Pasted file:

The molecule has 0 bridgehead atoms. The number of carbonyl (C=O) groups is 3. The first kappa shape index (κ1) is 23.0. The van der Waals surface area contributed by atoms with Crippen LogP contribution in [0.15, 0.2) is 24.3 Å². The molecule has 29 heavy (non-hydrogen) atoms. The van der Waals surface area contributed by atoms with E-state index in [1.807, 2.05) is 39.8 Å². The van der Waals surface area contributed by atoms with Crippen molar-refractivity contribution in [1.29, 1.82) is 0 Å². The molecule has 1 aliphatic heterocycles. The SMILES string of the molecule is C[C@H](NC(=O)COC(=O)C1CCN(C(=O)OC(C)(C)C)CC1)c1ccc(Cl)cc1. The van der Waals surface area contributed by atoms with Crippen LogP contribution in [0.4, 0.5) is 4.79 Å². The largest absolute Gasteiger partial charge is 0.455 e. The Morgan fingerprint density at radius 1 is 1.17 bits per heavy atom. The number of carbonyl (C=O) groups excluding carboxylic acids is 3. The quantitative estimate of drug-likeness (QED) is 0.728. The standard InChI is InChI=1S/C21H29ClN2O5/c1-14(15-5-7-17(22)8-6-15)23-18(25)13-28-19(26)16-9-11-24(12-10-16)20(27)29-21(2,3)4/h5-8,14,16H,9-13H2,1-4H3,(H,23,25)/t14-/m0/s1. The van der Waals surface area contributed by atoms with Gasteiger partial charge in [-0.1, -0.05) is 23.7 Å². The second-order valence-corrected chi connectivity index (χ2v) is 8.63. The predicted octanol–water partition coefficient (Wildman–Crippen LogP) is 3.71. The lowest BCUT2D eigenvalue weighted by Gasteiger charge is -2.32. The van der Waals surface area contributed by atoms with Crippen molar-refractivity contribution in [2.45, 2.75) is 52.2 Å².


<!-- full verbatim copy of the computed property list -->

The molecule has 0 bridgehead atoms. The number of carbonyl (C=O) groups is 3. The first kappa shape index (κ1) is 23.0. The van der Waals surface area contributed by atoms with Crippen LogP contribution in [0.15, 0.2) is 24.3 Å². The molecule has 29 heavy (non-hydrogen) atoms. The van der Waals surface area contributed by atoms with E-state index in [1.807, 2.05) is 39.8 Å². The van der Waals surface area contributed by atoms with Crippen molar-refractivity contribution in [1.29, 1.82) is 0 Å². The molecule has 1 aliphatic heterocycles. The SMILES string of the molecule is C[C@H](NC(=O)COC(=O)C1CCN(C(=O)OC(C)(C)C)CC1)c1ccc(Cl)cc1. The van der Waals surface area contributed by atoms with Crippen LogP contribution in [0.4, 0.5) is 4.79 Å². The largest absolute Gasteiger partial charge is 0.455 e. The Morgan fingerprint density at radius 1 is 1.17 bits per heavy atom. The number of carbonyl (C=O) groups excluding carboxylic acids is 3. The quantitative estimate of drug-likeness (QED) is 0.728. The standard InChI is InChI=1S/C21H29ClN2O5/c1-14(15-5-7-17(22)8-6-15)23-18(25)13-28-19(26)16-9-11-24(12-10-16)20(27)29-21(2,3)4/h5-8,14,16H,9-13H2,1-4H3,(H,23,25)/t14-/m0/s1. The van der Waals surface area contributed by atoms with Gasteiger partial charge in [-0.1, -0.05) is 23.7 Å². The second-order valence-corrected chi connectivity index (χ2v) is 8.63. The predicted octanol–water partition coefficient (Wildman–Crippen LogP) is 3.71. The lowest BCUT2D eigenvalue weighted by Gasteiger charge is -2.32. The van der Waals surface area contributed by atoms with Crippen molar-refractivity contribution in [2.45, 2.75) is 52.2 Å².